Modern conservative fondness for the age of the suit is rooted in a sense of order, decency, and the natural. There is a profound irony in this, however: the conservative heroes who lived through that age were decidedly less enthusiastic about its fashions.
Since at least the publication of The Young Fogey Handbook in 1985, conservative men of a certain stripe have looked back wistfully to men’s fashions that prevailed in some imagined past—the 1950s America of Mad Men, maybe, or (better still) 1920s Oxford. This reflex is certainly understandable. According to the second principle of conservatism as set down by the great Russell Kirk, “the conservative adheres to custom, convention, and continuity.” It is only natural to extend this fondness for convention to dress; Kirk certainly seems to have done so in his life. And many of his followers in the conservative movement have imitated him: only two years ago, First Things published an article in which G. Bruce Boyer lamented the decline of “[t]he suits and white dress shirts and discreet ties that most businessmen wore for a hundred years” and urged his readers to reject the tyranny of khakis and polo shirts and, once again, dress up. Anecdotally, I see the same impulse at work among my socially and sartorially conservative students at Christendom College: every semester or so, some earnest male student falls in love with the Inklings or Wodehouse or Brideshead; an efflorescence of tweed, waistcoats, and bowties is seldom far behind.
There is a profound irony in all of this. Modern conservative fondness for the age of the suit is rooted in a sense of order, decency, and the natural. The conservative heroes who lived through that age, however, were decidedly less enthusiastic about its fashions. What conservatives of the 21st century see as a lost ideal, Christopher Dawson saw as the product of a cruel and decadent capitalism. As he writes in Progress and Religion:
When a culture has proved its real needs and organized its vital functions, every office becomes beautiful. So, too, with dress, the full Victorian panoply of top hat and frock coat undoubtedly expressed something essential in the 19th century culture, and hence it has spread with that culture all over the world as no fashion of clothing has ever done before. It is possible that our descendants will recognize in it a kind of grim Assyrian beauty, fit emblem of the ruthless and great age that created it; but, however that may be, it misses the direct and inevitable beauty that all clothing should have, because, like its parent-culture, it was out of touch with the life of nature and of human nature as well. (PR, 62).
Victorian menswear, then, is for Dawson the ugly and unnatural expression of a cruel and inhuman culture. And Dawson was hardly alone in his opinions. Tolkien quotes Dawson’s assessment with approval in “On Fairy Stories”; for him, the “full Victorian panoply” is part of the ugly, mechanistic modernity that Fantasy helps us escape. Tolkien’s hostility towards refined fashion is, perhaps, not too surprising: as Humphrey Carpenter notes, both Lewis and Tolkien practiced a deliberate indifference to fashion; Michael White claims that both friends “frowned on any form of stylish or fashionable dress.”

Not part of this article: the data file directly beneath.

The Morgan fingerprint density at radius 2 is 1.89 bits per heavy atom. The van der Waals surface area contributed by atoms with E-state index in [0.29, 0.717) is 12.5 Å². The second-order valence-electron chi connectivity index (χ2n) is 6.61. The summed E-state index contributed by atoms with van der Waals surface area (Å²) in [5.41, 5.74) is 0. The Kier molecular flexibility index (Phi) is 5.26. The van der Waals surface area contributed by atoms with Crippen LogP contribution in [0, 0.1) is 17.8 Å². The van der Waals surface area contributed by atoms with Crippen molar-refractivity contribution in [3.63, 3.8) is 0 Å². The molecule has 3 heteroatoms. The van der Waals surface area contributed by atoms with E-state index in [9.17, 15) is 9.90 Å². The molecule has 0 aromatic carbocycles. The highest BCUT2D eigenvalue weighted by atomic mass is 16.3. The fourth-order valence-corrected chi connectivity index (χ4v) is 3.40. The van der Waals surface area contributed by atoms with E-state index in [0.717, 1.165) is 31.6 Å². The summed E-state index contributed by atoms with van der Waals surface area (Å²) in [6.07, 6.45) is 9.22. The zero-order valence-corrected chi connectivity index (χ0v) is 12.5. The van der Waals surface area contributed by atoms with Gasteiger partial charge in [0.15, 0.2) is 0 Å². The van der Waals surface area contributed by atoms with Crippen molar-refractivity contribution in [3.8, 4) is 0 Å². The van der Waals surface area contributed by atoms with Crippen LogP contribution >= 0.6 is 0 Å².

The same sort of critiques are present in comically exaggerated form in the life and works of G.K. Chesterton. Tolkien and Lewis may have been indifferent to fashion; Chesterton was simply negligent: Maisie Ward’s biography gives full account of Frances’s decades-long (and largely unsuccessful) attempts to make Chesterton consistently presentable, and a gentle mocking criticism of menswear runs through much of Chesterton’s fiction. When combined with his cutting social critique and penchant for medievalism, however, this mockery becomes a miniaturized version of his critique of the modern world as a whole; change in clothing becomes a synecdoche for social revolution. The most dramatic example of this occurs in The Return of Don Quixote. In this novel, the main characters stage a play about Richard I; at the end, one character—the librarian Michael Herne—refuses to change out of his medieval outlaw costume, and so starts a revolution. The whole matter begins innocently enough, with a gentle argument about the absurdity of modern fashion (“I want to know why anybody, of all the sacred race of man, ever wore a tie,” Herne demands). Later, Herne gives an extended argument for the superiority of medieval fashion to modern: the suit is useless, and forces its wearer to stoop and cringe; the tunic and cloak are useful, and make a man feel ten feet tall. On the whole, Herne argues, the medieval is more natural, more useful, more dignified—and then things get serious, as the whole order of England is upset. Other, lesser examples can be supplied: following the localist and quasi-medieval revolution in The Napoleon of Notting Hill, the businessmen of the neighborhood exchange their suits for robes—fantastically embroidered, of course, with the appropriate colors of their guild; the conclusion of The Man Who Was Thursday likewise sees the adoption of heraldic robes. For Chesterton, then, modern menswear is ill-suited to the natural and supernatural dignity of man, and so—in fiction, at least—it must give way.